In Havil's 2003 book Gamma he states that Hardy offered up his chair in Oxford to whoever could prove that the Euler-Mascheroni constant $\gamma$ is irrational.

I'm almost positive I had heard a source of this prior to Havil.

But what is the earliest source of this? Did Hardy really make the offer, and if so was it serious or just as a statement meant to attest to the difficulty of such a question?


Nick R points to Mathworld as indicating that there is no written reference for this quote.

So then I'll change my question - what was Havil's source? His book was quite solid otherwise.

  • $\begingroup$ What are the reasons for not believing that he would really give his chair at Oxford? $\endgroup$
    – Grešnik
    Jul 1 '19 at 19:09
  • $\begingroup$ No reason to doubt it, other than idle curiosity about the source of the statement. $\endgroup$
    – Mark S
    Jul 1 '19 at 19:42
  • 2
    $\begingroup$ The WolframMathworld site states that there is no known written reference for this episode. $\endgroup$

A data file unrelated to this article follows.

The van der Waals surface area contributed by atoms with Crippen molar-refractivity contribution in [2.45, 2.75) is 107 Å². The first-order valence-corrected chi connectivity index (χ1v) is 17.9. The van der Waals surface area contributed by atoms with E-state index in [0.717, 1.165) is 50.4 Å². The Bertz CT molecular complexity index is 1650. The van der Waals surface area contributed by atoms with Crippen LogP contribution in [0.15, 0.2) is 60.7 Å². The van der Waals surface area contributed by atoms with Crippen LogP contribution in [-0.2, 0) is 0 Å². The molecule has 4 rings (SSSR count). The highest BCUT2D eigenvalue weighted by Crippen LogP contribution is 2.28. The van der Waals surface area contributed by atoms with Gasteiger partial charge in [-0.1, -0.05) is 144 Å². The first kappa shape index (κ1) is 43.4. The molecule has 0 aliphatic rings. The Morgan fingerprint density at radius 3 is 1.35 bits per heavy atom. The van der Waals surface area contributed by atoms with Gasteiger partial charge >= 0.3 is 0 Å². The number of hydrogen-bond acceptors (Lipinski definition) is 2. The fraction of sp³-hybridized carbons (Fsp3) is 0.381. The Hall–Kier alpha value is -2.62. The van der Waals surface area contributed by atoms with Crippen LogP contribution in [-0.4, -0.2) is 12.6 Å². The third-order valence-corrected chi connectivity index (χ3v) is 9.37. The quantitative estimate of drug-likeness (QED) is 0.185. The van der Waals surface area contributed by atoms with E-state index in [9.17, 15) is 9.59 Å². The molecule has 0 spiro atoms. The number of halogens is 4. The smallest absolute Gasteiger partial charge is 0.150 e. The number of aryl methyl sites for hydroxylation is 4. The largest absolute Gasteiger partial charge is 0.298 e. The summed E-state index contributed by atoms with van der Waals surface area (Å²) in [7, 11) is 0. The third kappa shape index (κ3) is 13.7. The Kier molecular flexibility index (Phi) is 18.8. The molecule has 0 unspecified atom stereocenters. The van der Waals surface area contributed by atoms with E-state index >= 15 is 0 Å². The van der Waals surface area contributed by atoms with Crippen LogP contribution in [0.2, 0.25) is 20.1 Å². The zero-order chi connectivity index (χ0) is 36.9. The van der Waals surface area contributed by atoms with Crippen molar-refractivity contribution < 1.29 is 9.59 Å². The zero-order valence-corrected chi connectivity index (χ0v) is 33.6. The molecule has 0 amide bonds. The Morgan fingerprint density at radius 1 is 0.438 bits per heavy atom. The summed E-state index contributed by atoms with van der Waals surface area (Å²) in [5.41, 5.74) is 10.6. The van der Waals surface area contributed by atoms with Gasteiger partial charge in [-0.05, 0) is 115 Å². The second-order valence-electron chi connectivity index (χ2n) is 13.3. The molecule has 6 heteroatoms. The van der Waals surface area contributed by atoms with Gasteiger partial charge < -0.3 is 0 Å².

– nwr
    Jul 2 '19 at 0:01
  • 2
    $\begingroup$ The offer can hardly have been serious, as the appointment of his successor was not in his gift. $\endgroup$ Jul 2 '19 at 7:29
  • 3
    $\begingroup$ @CarlWitthoft The math community is 100% convinced that "the paper is incorrect, and in many places", see Has Euler's Constant γ been proven to be irrational? on Math SE. This author has also "proved" the Goldbach Conjecture, the Twin Primes Conjecture, and the generalized Riemann Hypothesis. Posting on arxiv does not go through peer review, and not everybody is a Perelman. $\endgroup$
    – Conifold
    Jul 2 '19 at 16:44

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